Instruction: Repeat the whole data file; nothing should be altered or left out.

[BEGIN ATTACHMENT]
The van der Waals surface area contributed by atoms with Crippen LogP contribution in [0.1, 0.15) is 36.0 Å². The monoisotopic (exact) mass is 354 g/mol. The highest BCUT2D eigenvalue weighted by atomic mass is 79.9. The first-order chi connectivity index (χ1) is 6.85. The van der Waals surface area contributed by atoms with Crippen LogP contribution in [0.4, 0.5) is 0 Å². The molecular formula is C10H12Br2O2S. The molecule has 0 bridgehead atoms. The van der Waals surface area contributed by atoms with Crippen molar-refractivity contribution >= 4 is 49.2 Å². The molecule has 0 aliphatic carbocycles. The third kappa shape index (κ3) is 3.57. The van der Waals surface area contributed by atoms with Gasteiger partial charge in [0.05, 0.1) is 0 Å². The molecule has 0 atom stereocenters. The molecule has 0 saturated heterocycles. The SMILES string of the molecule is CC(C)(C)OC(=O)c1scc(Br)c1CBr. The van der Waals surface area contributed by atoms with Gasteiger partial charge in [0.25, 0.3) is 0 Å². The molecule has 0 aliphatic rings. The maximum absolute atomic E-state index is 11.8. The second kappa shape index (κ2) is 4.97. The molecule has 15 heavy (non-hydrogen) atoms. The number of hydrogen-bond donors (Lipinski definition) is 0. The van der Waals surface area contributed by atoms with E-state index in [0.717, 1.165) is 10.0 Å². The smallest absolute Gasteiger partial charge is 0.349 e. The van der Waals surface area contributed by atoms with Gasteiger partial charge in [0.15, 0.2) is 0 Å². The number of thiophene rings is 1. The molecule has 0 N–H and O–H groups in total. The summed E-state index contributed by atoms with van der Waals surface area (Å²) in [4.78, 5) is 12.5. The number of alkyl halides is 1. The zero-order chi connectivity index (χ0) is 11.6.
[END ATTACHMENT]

The van der Waals surface area contributed by atoms with Crippen LogP contribution in [0.1, 0.15) is 36.0 Å². The monoisotopic (exact) mass is 354 g/mol. The highest BCUT2D eigenvalue weighted by atomic mass is 79.9. The first-order chi connectivity index (χ1) is 6.85. The van der Waals surface area contributed by atoms with Crippen LogP contribution in [0.4, 0.5) is 0 Å². The molecular formula is C10H12Br2O2S. The molecule has 0 bridgehead atoms. The van der Waals surface area contributed by atoms with Crippen molar-refractivity contribution >= 4 is 49.2 Å². The molecule has 0 aliphatic carbocycles. The third kappa shape index (κ3) is 3.57. The van der Waals surface area contributed by atoms with Gasteiger partial charge in [0.05, 0.1) is 0 Å². The molecule has 0 atom stereocenters. The molecule has 0 saturated heterocycles. The SMILES string of the molecule is CC(C)(C)OC(=O)c1scc(Br)c1CBr. The van der Waals surface area contributed by atoms with Gasteiger partial charge in [0.25, 0.3) is 0 Å². The molecule has 0 aliphatic rings. The maximum absolute atomic E-state index is 11.8. The second kappa shape index (κ2) is 4.97. The molecule has 15 heavy (non-hydrogen) atoms. The number of hydrogen-bond donors (Lipinski definition) is 0. The van der Waals surface area contributed by atoms with E-state index in [0.717, 1.165) is 10.0 Å². The smallest absolute Gasteiger partial charge is 0.349 e. The van der Waals surface area contributed by atoms with Gasteiger partial charge in [0.15, 0.2) is 0 Å². The number of thiophene rings is 1. The molecule has 0 N–H and O–H groups in total. The summed E-state index contributed by atoms with van der Waals surface area (Å²) in [4.78, 5) is 12.5. The number of alkyl halides is 1. The zero-order chi connectivity index (χ0) is 11.6.